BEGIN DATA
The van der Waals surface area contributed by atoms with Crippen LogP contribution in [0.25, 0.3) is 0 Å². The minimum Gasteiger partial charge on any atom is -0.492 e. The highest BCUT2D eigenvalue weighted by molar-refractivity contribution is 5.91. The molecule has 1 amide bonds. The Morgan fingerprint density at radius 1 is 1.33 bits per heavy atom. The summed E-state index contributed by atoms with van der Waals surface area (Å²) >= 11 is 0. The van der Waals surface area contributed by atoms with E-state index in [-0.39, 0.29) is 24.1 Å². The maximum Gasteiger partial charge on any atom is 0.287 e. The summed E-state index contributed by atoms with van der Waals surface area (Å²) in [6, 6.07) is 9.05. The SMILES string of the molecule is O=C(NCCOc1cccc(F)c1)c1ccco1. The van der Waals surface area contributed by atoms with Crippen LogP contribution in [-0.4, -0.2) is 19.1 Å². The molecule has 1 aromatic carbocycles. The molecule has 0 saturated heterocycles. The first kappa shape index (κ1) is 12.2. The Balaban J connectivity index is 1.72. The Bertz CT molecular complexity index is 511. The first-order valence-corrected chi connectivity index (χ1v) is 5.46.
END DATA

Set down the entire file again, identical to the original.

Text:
The van der Waals surface area contributed by atoms with Crippen LogP contribution in [0.25, 0.3) is 0 Å². The minimum Gasteiger partial charge on any atom is -0.492 e. The highest BCUT2D eigenvalue weighted by molar-refractivity contribution is 5.91. The molecule has 1 amide bonds. The Morgan fingerprint density at radius 1 is 1.33 bits per heavy atom. The summed E-state index contributed by atoms with van der Waals surface area (Å²) >= 11 is 0. The van der Waals surface area contributed by atoms with E-state index in [-0.39, 0.29) is 24.1 Å². The maximum Gasteiger partial charge on any atom is 0.287 e. The summed E-state index contributed by atoms with van der Waals surface area (Å²) in [6, 6.07) is 9.05. The SMILES string of the molecule is O=C(NCCOc1cccc(F)c1)c1ccco1. The van der Waals surface area contributed by atoms with Crippen LogP contribution in [-0.4, -0.2) is 19.1 Å². The molecule has 1 aromatic carbocycles. The molecule has 0 saturated heterocycles. The first kappa shape index (κ1) is 12.2. The Balaban J connectivity index is 1.72. The Bertz CT molecular complexity index is 511. The first-order valence-corrected chi connectivity index (χ1v) is 5.46.